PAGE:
There were salmon here once, in Montana, before a deep change occurred. There is still the alchemy of leaping, gleaming wild trout in Montana, but I believe there used to be salmon—oceangoing salmon. It’s a little-known fact, yet one that anyone who’s interested in exploring the history of the garden could discover.
There are texts that predate ours.
In certain forests, far up in the mountains, where the little creeks rush wild as they emerge from their dramatic headwaters, there are a few boulders that bear the etchings of the first humans who were here, perhaps back before the ice closed in and collapsed over the rivers in temporary dams. The petroglyphs show men in the river netting enormous fish—salmon—in the midst of wild rivers where salmon were never known to exist. As if back then a secret passage to the sea existed.
You have to know where to look, to find those few boulders, or be lucky. You might stumble upon one once in a great while, lost in the woods. There aren’t many, and for the most part, lichens have swarmed over them, obscuring the art. Only the occasional wildfire that burns all the way to water’s edge—burning, against all odds, through the wet cedar and aspen and birch along the river— scours the lichens briefly, making it look, in that moment, as if the rocks themselves are burning, though the window for viewing such smoking, gleaming, newly-bald texts is always very narrow; in half a hundred years the texts will be speckled with lichens again, the story hidden once more, until the next burning.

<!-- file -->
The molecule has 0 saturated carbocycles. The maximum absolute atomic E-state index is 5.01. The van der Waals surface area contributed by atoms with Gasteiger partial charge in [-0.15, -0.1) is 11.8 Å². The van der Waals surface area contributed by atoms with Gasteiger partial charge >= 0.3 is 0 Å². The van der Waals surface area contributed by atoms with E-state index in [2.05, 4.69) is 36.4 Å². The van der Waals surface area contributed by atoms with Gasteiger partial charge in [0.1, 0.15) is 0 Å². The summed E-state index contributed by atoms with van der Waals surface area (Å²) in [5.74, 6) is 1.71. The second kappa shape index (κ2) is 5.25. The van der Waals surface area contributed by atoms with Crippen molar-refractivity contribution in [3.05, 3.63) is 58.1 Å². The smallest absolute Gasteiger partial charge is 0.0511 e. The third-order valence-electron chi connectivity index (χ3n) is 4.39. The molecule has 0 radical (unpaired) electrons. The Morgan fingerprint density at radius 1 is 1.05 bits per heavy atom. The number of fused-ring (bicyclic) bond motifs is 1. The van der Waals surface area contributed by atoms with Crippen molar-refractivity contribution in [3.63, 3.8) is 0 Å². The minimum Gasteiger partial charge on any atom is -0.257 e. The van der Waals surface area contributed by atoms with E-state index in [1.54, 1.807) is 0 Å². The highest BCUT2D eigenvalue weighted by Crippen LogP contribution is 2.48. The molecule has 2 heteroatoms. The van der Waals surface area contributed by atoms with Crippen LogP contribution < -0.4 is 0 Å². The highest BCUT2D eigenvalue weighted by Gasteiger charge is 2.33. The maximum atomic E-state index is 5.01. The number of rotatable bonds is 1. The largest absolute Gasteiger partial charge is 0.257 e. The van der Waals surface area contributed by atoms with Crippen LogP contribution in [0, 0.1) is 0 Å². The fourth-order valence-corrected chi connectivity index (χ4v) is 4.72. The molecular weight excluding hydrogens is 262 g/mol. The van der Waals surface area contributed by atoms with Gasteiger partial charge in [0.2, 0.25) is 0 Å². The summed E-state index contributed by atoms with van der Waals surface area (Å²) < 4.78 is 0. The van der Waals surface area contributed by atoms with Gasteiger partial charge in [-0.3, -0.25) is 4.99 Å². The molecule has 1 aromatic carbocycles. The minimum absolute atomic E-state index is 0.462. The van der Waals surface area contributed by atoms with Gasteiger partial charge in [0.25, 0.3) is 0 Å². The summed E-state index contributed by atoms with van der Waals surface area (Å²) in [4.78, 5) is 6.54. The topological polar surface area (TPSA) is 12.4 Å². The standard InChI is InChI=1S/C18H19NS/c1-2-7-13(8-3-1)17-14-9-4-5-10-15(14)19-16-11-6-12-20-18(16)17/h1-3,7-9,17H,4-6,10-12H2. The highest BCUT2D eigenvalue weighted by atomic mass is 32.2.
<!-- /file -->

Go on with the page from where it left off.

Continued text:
There are still pockets of these little-known ghost salmon, here and there, still alive, and crafted to a different species—the inland redband trout—hidden in Montana. They are living ghosts from a time when all rivers were wild. Cut off from the ocean, the magnificent once-upon-a-time seagoing salmon became landlocked. They adapted, though in so doing, they had to give up much that was great and even mythic, in order to simply survive. Trapped in the high lakes, as they waited for the ice dams to melt, they were forced to become something new, something smaller.
This article is available to subscribers only. Subscribe now for immediate access to the magazine plus video teachings, films, e-books, and more.Subscribe Now
Already a subscriber? Log in.